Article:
Chekhov’s melancholy antihero Nikolai Ivanov is alive and well and living unhappily ever after in today’s Palm Springs as Nicky, the titular protagonist of Boni B. Alvarez’s rewardingly adventurous reinvention of a late-19th-century Russian classic.

More than any other modernized Chekhov or Chekhov-inspired play of recent years—Species Native To California, Stupid Fucking Bird, Possum Carcass, The Country House, and Vanya And Sonia And Masha And Spike among them—playwright Alvarez’s World Premiere adaptation sticks close to Ivanov in both plot and style.

Nikolai may now be nicknamed Nicky (Cyrus Wilcox), but he’s every bit as screwed up as his Chekhovian counterpart, married to a dying wife (Sandy Velasco as Filipina immigrant Anna, who like her Russian namesake has given up family and friends for her man), over his head in debt to childhood pal Pavel Lebedev’s (Daniel Kaemon) money-lending wife Zina (Emily Swallow), and pursued by the Lebedevs’ besotted 21-year-old Sasha (Chris Aguila).

This time round, however, Sasha is no fair young maiden but a fair young lad whose sexuality has been embraced by both family (Pavel repeatedly extols the virtues of “my gay son”) and his gay/gay-friendly millennial posse (Jaime Barcelon as Julian, Mark Jacobson as Bryce, and Taylor Hawthorne as Renee), down from San Francisco for their chum’s 21st-birthday weekend.

Not only does this gender tweak give Alvarez’s latest play added contemporary relevance and some zingy one-liners missing from the more dour Russian original, Nicky’s sexual confusion motivates both his depression and his icy coldness toward a terminally ill wife.

Not that Nicky forgets its Eastern-European roots, Alvarez filling his ethnically diverse cast with a mix of first-generation Soviet émigrés and second-generation Russian-Americans. (Uncle Matthew applauds his native land’s return to its old glory under Putin, Pavel maintains there’s nothing vodka can’t cure, and Russian kisses get exchanged throughout.)

It’s fun to see middle-aged Russian matchmaker Aurora (Julia Silverman) not only facilitating matrimony between old-school Uncle Matthew (Ted Barton) and well-to-do widow Martha (Alexis Genya) but being persuaded to begin fixing up impoverished young San Francisco twinks and moneyed old queens living out their dying days under the Palm Springs sun.

If Chekhov’s self-described comedies tend to lose their laughs when performed by overzealous Americans, Nicky most assuredly does not, even as playwright Alvarez gives his cast plenty of opportunities to strut their dramatic stuff.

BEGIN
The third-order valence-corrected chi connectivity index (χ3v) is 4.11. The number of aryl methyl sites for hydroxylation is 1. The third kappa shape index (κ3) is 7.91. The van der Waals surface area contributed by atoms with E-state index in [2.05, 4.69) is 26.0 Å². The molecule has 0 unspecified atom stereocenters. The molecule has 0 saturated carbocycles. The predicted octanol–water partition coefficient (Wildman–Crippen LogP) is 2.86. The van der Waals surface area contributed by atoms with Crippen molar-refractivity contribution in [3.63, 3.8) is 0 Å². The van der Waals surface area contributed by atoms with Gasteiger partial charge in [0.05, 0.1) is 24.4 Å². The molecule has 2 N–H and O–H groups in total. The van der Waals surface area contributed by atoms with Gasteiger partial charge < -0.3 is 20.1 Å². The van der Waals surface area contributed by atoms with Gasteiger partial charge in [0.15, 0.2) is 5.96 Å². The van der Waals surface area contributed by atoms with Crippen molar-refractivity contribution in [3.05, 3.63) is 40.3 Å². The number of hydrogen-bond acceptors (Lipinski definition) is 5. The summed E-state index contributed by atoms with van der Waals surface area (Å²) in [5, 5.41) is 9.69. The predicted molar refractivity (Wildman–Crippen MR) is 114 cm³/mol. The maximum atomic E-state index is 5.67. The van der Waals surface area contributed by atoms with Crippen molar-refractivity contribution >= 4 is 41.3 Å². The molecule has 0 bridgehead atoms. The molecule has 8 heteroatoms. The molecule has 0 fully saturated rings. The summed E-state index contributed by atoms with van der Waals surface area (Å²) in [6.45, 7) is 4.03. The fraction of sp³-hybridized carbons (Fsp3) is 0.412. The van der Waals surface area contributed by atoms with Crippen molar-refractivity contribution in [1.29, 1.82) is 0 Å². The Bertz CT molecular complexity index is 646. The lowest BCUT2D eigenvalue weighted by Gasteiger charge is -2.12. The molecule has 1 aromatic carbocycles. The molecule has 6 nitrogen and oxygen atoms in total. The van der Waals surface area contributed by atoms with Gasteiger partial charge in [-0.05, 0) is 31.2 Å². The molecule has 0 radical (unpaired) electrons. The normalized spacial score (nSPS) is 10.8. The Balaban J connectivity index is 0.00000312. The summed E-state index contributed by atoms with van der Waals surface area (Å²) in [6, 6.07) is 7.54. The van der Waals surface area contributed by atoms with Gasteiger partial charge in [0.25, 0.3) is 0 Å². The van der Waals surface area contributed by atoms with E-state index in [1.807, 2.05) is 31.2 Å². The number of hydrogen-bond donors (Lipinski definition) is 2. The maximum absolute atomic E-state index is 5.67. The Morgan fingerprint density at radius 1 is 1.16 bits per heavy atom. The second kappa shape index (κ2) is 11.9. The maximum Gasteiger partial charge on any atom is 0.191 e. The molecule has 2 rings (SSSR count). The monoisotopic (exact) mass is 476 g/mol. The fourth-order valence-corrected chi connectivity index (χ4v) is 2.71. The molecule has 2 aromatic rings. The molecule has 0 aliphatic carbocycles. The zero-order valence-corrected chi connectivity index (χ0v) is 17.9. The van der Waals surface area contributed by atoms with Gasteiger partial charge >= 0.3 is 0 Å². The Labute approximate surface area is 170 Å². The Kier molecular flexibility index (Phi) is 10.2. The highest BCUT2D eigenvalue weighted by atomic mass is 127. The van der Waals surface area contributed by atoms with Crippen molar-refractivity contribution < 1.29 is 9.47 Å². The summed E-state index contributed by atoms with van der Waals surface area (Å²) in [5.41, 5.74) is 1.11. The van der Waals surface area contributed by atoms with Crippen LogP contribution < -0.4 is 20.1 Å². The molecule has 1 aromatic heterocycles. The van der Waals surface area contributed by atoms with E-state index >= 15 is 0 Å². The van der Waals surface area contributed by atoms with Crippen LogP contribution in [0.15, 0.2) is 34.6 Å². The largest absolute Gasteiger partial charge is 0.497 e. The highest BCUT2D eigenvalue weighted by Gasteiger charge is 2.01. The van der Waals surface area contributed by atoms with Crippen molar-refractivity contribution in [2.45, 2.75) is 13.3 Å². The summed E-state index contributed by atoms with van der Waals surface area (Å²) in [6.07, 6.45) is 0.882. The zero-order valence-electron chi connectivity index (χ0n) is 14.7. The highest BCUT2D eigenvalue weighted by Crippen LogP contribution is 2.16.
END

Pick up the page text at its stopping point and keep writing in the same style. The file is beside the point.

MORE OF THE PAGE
Under Beth Lopes’ assured direction, a superb Wilcox reveals Nicky’s conflicted soul, not only in scenes opposite loved (and unloved) ones but in Chekhovian soliloquies delivered to powerful effect. Aguila’s heartbreakingly smitten Masha represents the second time in less than a year that the USC grad has devastated this reviewer with his work. Velasco’s quietly suffering, karaoke-loving Anna is given an eleventh-hour scene of such rage and pain that it too proves indelible.

Nardeep Khurmi provides splendid backup as Anna’s oncologist Lawali (the definition of lovestruck devotion), Kaemon and Swallow are equally terrific as Masha’s supportive parents, and Jeremy Lelliott’s irrepressibly exuberant cousin Misha never fails to delight.

The tangy trio of Barton, Genya, and Silverman give their Russian-born-and-bred characters abundant gusto (and convincing accents thanks to dialect coach Caitlin Muelder), while Barcelon, Hawthorne, and Jacobson add millennial spice, and Caro Zeller delivers some sassy zingers as Pavel and Zina’s maid Gisela.

Nicky looks absolutely sensational on Benoît Guérin’s expansive set, seemingly imported from Palm Springs with mini-swimming pool intact and lit to SoCal desert brilliance by Azra King-Abadi, with additional production design kudos to Karen Fix Curry for her just-right bevy of costumes, Sammi Smith’s spot-on props, and Michelle Stann’s topnotch sound design.

Summer Grubaugh is stage manager. Melissa Pryor is assistant director. Alternates Ron Bottitta, Chelsea Boyd, Leona Britton, Julia Fisher, Kevin Gottlieb, Craig Jorczak, Shawn Kathryn Kane, Gio Munguia, Marta Portillo, David Tran, and Ryan Patrick Welsh as Nicky take center stage on Thursday June 15 and whenever needed.

It takes chutzpah to reinvent a classic and talent to pull it off. In Nicky, Boni B. Alvarez has turned minor Chekhov into a major Coeurage Theatre Company hit.

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Greenway Court Theatre, 544 N. Fairfax Blvd., Los Angeles.

–Steven Stanley
June 8, 2017
Photos: John Klopping


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